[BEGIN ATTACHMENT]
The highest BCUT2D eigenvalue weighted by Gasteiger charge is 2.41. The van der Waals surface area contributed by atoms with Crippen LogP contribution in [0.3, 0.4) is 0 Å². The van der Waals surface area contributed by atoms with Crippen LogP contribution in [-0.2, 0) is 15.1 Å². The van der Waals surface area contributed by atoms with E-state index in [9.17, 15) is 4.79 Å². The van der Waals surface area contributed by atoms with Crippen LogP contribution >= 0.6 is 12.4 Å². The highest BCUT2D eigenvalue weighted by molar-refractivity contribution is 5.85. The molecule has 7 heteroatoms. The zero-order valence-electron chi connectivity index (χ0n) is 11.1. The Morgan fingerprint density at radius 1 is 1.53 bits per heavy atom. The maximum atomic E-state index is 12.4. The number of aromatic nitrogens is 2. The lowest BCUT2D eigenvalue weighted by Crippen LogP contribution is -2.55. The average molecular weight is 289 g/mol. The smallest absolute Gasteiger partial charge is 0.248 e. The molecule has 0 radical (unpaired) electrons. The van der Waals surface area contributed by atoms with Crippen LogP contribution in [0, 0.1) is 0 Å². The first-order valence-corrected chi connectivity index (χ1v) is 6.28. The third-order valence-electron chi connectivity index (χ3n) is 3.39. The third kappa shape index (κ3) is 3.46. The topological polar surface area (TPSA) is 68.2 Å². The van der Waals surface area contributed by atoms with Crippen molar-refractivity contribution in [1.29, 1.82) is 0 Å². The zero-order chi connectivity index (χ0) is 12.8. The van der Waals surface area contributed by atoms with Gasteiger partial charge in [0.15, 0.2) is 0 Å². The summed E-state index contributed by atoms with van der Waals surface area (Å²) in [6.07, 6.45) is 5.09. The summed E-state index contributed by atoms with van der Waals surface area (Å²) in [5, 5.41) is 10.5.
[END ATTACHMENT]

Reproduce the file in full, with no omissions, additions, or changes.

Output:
The highest BCUT2D eigenvalue weighted by Gasteiger charge is 2.41. The van der Waals surface area contributed by atoms with Crippen LogP contribution in [0.3, 0.4) is 0 Å². The van der Waals surface area contributed by atoms with Crippen LogP contribution in [-0.2, 0) is 15.1 Å². The van der Waals surface area contributed by atoms with E-state index in [9.17, 15) is 4.79 Å². The van der Waals surface area contributed by atoms with Crippen LogP contribution >= 0.6 is 12.4 Å². The highest BCUT2D eigenvalue weighted by molar-refractivity contribution is 5.85. The molecule has 7 heteroatoms. The zero-order valence-electron chi connectivity index (χ0n) is 11.1. The Morgan fingerprint density at radius 1 is 1.53 bits per heavy atom. The maximum atomic E-state index is 12.4. The number of aromatic nitrogens is 2. The lowest BCUT2D eigenvalue weighted by Crippen LogP contribution is -2.55. The average molecular weight is 289 g/mol. The smallest absolute Gasteiger partial charge is 0.248 e. The molecule has 0 radical (unpaired) electrons. The van der Waals surface area contributed by atoms with Crippen LogP contribution in [0, 0.1) is 0 Å². The first-order valence-corrected chi connectivity index (χ1v) is 6.28. The third-order valence-electron chi connectivity index (χ3n) is 3.39. The third kappa shape index (κ3) is 3.46. The topological polar surface area (TPSA) is 68.2 Å². The van der Waals surface area contributed by atoms with Crippen molar-refractivity contribution in [1.29, 1.82) is 0 Å². The zero-order chi connectivity index (χ0) is 12.8. The van der Waals surface area contributed by atoms with Gasteiger partial charge in [0.15, 0.2) is 0 Å². The summed E-state index contributed by atoms with van der Waals surface area (Å²) in [6.07, 6.45) is 5.09. The summed E-state index contributed by atoms with van der Waals surface area (Å²) in [5, 5.41) is 10.5.